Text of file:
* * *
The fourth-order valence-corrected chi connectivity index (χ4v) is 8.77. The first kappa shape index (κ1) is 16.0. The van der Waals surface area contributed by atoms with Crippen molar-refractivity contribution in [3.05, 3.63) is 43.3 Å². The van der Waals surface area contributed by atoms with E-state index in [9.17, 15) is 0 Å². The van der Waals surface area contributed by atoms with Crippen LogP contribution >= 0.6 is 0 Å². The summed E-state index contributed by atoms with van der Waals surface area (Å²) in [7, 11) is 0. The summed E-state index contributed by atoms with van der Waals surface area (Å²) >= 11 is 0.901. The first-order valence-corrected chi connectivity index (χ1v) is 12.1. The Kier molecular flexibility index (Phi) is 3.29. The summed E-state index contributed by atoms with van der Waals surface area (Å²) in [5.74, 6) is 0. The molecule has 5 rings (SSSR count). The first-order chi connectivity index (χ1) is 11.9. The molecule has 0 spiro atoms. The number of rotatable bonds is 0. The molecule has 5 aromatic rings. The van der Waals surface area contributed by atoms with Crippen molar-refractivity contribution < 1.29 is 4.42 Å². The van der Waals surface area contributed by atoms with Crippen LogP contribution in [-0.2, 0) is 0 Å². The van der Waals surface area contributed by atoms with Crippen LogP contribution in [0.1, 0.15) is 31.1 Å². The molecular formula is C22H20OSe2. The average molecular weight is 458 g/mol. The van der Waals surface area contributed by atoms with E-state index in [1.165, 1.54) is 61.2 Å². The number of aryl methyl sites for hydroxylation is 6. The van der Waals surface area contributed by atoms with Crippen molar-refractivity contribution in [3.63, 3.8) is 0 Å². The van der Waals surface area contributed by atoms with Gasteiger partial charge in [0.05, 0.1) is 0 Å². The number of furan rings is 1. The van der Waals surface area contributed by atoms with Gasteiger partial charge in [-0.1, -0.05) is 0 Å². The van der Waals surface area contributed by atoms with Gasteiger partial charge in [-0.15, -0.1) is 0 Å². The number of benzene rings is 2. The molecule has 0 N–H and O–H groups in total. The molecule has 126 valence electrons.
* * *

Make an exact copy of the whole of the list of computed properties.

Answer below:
The fourth-order valence-corrected chi connectivity index (χ4v) is 8.77. The first kappa shape index (κ1) is 16.0. The van der Waals surface area contributed by atoms with Crippen molar-refractivity contribution in [3.05, 3.63) is 43.3 Å². The van der Waals surface area contributed by atoms with E-state index in [9.17, 15) is 0 Å². The van der Waals surface area contributed by atoms with Crippen LogP contribution >= 0.6 is 0 Å². The summed E-state index contributed by atoms with van der Waals surface area (Å²) in [7, 11) is 0. The summed E-state index contributed by atoms with van der Waals surface area (Å²) >= 11 is 0.901. The first-order valence-corrected chi connectivity index (χ1v) is 12.1. The Kier molecular flexibility index (Phi) is 3.29. The summed E-state index contributed by atoms with van der Waals surface area (Å²) in [5.74, 6) is 0. The molecule has 5 rings (SSSR count). The first-order chi connectivity index (χ1) is 11.9. The molecule has 0 spiro atoms. The number of rotatable bonds is 0. The molecule has 5 aromatic rings. The van der Waals surface area contributed by atoms with Crippen molar-refractivity contribution < 1.29 is 4.42 Å². The van der Waals surface area contributed by atoms with Crippen LogP contribution in [-0.2, 0) is 0 Å². The van der Waals surface area contributed by atoms with Crippen LogP contribution in [0.1, 0.15) is 31.1 Å². The molecular formula is C22H20OSe2. The average molecular weight is 458 g/mol. The van der Waals surface area contributed by atoms with E-state index in [1.165, 1.54) is 61.2 Å². The number of aryl methyl sites for hydroxylation is 6. The van der Waals surface area contributed by atoms with Crippen molar-refractivity contribution in [3.63, 3.8) is 0 Å². The van der Waals surface area contributed by atoms with Gasteiger partial charge in [0.05, 0.1) is 0 Å². The number of furan rings is 1. The van der Waals surface area contributed by atoms with Gasteiger partial charge in [-0.1, -0.05) is 0 Å². The van der Waals surface area contributed by atoms with Gasteiger partial charge in [-0.15, -0.1) is 0 Å². The number of benzene rings is 2. The molecule has 0 N–H and O–H groups in total. The molecule has 126 valence electrons.